Scuffle occurs as dueling protesters gather for Michigan's election certification vote

Beth LeBlanc
The Detroit News

Lansing Protesters gathered in downtown Lansing Monday before the Michigan's Board of State Canvassers voted to certify the Nov. 3 election results. 

The dueling protests outside the state Capitol and the Richard H. Austin building led to at least one street scuffle among protesters that police had to break up. 

The two sets of protesters had contrary demands: Some sought a delay to certification to allow time to investigate purported "irregularities" in Detroit's ballot counting process while others demanded the certification of results for all of Michigan's 83 counties.

"The election results for this state need to be scrutinized and audited," said Dan Boyer of Brownstown Township as he gathered with a group of "Stop the Steal" protesters near the Austin building. 

Wayne County became "ground zero" for allegations of fraud after the election and, as a county resident, Boyer argued the allegations carry some weight. Detroit elections officials refuted claims of ballot irregularities there and a Wayne County judge earlier this week said the claims lacked credibility.

Christine Ingles of Novi stands in front of the Capitol building, in Lansing, Nov. 23, 2020.

Election officials said mismatching tallies among 70% of the absentee ballot counting boards amounted to a few hundred votes out of more than 780,000 cast.

"You can’t blow it off," Boyer said. "What is was needs to be determined, and that’s why I’m here.”

For Robbie Daily of Port Huron, the gap between President Donald Trump and Democratic presidential candidate Joe Biden among absentee voters was subject for suspicion. Biden leads 51%-48% or by 154,000 votes.

"When it came to the absentee, he was like double, triple what he got in person," Daily said. "Something’s wrong here. ... I wouldn't certify that election, no way."

A group of pro-Trump protesters gather in front of the Austin Building, in Lansing, Nov. 23, 2020.

Pollsters anticipated absentee voters would lean left or vote for Biden based on pre-Election Day polling and warnings from Trump against mail-in voting.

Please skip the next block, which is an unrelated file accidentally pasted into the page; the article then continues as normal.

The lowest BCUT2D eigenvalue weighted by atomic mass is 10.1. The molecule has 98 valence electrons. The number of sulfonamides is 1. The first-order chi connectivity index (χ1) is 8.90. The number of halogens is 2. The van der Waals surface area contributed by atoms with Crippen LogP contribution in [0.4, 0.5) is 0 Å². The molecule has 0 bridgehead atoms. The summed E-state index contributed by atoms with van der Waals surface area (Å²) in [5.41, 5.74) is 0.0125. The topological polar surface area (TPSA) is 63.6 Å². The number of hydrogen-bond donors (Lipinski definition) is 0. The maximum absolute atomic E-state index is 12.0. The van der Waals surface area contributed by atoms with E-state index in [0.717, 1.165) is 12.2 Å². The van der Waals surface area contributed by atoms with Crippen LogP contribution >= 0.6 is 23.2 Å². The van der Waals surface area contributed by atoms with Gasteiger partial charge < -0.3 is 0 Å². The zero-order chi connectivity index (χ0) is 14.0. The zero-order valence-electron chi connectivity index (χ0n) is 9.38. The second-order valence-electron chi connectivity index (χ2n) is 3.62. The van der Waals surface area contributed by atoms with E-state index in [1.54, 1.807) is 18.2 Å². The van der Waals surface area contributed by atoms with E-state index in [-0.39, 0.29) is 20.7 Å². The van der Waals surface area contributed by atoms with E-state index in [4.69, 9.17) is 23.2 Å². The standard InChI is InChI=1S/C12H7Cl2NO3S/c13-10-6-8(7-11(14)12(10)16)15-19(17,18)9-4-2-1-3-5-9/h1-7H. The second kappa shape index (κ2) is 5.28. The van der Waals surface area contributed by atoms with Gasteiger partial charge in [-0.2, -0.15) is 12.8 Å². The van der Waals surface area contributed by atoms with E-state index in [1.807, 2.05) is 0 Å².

"But not that much, not that much more," Daily said of Biden's absentee lead. 

A couple blocks away, Jim Ward of DeWitt gathered with a small group of protesters urging the Board of State Canvassers to certify. Canvassers should "do their job," he said. 

"I just can’t understand the amount of insanity that is going on with this stuff," Ward said. "Our democracy is in danger and we’ve got to do something.”

Christine Ingles of Novi expressed concern that the ongoing upheaval over the Nov. 3 election would undermine the state's trust in the election system. 

"Canvassers should do their job and certify an election that was fairly fought and not continue with the fantasies coming out of Washington," Ingles said. 

Around 1 p.m., police broke up an altercation between two men near Allegan and Walnut streets. Trump supporters gathered there had been criticizing a CNN crew nearby when a man carrying a sign urging canvassers to certify the vote pushed a Trump supporter, according to a Detroit News photographer on the scene and a reporter who reviewed the photographer’s video.

Police took statements from all parties involved and will send a report to Ingham County prosecutors for possible assault charges, said Lt. Brian Oleksyk, public information officer for the Michigan State Police First District. The suspect, he said, was a 74-year-old Fowlerville man and the alleged victim a 45-year-old Lansing man.

Through the first hours of the Board of State Canvassers' meeting, dozens of vehicles drove in a caravan around the Capitol while honking their horns and sporting signs that urged certification of the Nov. 3 election. Signs read "Voters decided," "Do your job," "Certify" and "Trump must concede."

Michigan State Police formed a line in front of Biden and Trump protesters near the street, trying to keep them on the sidewalk and prevent any scuffles among protesters. 

Trump supporters on megaphones shouted "Trump is still your daddy" and "Dead voters matter."

Brian Cash of New Hudson was among those urging denial of certification and yelling at the passing caravan. Cash drew attention in April, when he was among dozens of people protesting Whitmer's stay-home order and demanding access to the House floor. 

In a viral photograph from that day, Cash was pictured yelling into the face of a Michigan State Police trooper blocking access to the House floor. The Oakland County resident drew parallels between the stay-home order and a Biden presidency, opining that both would be "dictatorships."

"We just want transparency," Cash said. "If you didn't cheat then let us do what we've got to do. Why are you fighting so hard against taking a look at what happened?"

The state certification process is under extreme scrutiny this year as the national and state Republican parties  asked the bipartisan board to delay by as much as two weeks to allow for an audit of results. Such a delay would have taken Michigan to the cusp of Dec. 8, the "safe harbor" deadline in federal law that requires states to choose electors to ensure their acceptance by Congress.

Secretary of State Jocelyn Benson and other election officials have said an audit cannot be completed ahead of certification of Michigan's Nov. 3 results.

Under Michigan law, the board must begin the state certification process within 20 days after the election (which this year is Monday, Nov. 23) and wrap it up within 40 days of the election (Dec. 13).